• no fiduciary duties are owed by a Solicitor when negotiating a CFA with a client;
  • although the Solicitors were not obliged to obtain the Claimant’s informed consent to the terms of the CFA decided by the Judge, the Solicitors had failed to comply with the SRA Code of Conduct for Solicitors (the Code) in that they neither ensured that the client received the best possible information about the likely overall cost of the case, nor did they ensure that the client was in a position to make an informed decision about the case; and
  • the term in the Solicitors’ retainer allowing them to charge the Claimant more than the costs recoverable from the Defendant was not unfair within the meaning of the Consumer Rights Act 2015 (CRA).

The COA reconsidered the assessment under paragraph 3 of the Solicitors’ (Non-Contentious Business) Remuneration Order 2009, which requires the Solicitors’ costs to be ‘fair and reasonable having regard to all the circumstances of the case’, and concluded the costs actually charged to the Claimant in this case were fair and reasonable.

What does the Judgment mean going forward?

1. Expect changes

Whilst the Belsner Judgment was a resounding win for Solicitors, it did highlight regulatory defects and emphasised the opinion held by many that the SA 1974 is not fit for purpose. In fact, the COA were extremely critical of the current law stating:

  • the distinction between contentious and non-contentious costs was ‘outdated and illogical‘.
  • it was not logical that section 74(3) SA 1974 and CPR 46.9(2) should apply to cases where proceedings are issued in the County Court but not to cases in the RTA or Whiplash portals.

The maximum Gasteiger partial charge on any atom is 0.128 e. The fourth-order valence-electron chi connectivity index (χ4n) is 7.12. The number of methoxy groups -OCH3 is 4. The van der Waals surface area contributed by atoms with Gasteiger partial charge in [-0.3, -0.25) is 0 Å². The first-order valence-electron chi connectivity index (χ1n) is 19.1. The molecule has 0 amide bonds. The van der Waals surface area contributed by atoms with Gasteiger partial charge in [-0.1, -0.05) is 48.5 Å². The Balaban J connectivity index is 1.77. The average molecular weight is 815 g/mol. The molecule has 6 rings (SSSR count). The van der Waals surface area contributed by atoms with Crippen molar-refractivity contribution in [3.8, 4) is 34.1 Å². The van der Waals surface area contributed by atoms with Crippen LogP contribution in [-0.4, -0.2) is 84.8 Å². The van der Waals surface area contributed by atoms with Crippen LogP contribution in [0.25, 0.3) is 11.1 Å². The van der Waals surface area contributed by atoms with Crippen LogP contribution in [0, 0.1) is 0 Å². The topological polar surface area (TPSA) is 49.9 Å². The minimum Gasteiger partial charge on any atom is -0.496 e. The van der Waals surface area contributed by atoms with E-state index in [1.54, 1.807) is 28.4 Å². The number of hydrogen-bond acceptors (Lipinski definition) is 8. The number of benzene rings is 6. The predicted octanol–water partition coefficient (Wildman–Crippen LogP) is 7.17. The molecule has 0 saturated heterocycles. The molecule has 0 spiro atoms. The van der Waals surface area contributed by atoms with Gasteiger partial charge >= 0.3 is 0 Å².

Whether reform will come through changes to primary legislation, through secondary legislation (used to fill in the missing details of primary legislation), or through portal-specific rules, changes are to be expected.

2. Threat to business models

The Master of the Rolls was highly critical of Solicitors whose business models enable them to bring expensive High Court litigation to assess modest Solicitors’ bills. It was suggested that the Legal Ombudsman would be a cheaper and more effective way of challenging Solicitors’ bills. However, whether the Legal Ombudsman is a suitable alternative is yet to be determined.

3. Pay attention to your working practices

Following the Belsner Judgment there is a great deal Solicitors need to do, including but not limited to:

a. Always being mindful of the Code.

b. Always ensuring best advice is given including a best estimate of fees, a best estimate of what is expected to be recovered from the opponent and a brief explanation if hourly rates are more than the guideline hourly rates.

c. Always explaining to clients that until a claim is issued outside of the portal, the matter is non-contentious and therefore does not have the protections of section 74 (3) SA 1974.

d. Always thinking carefully before asking clients to sign retainers, especially if they allow for fees which the firm would not enforce in full or if enforced, would obliterate the client’s award for damages.

e. Ensuring yearly audits are carried out.

If you need any advice regarding the SRA Code of Conduct for Solicitors, please do not hesitate to contact a member of the employment team.

Sophie Hughes

Author Sophie Hughes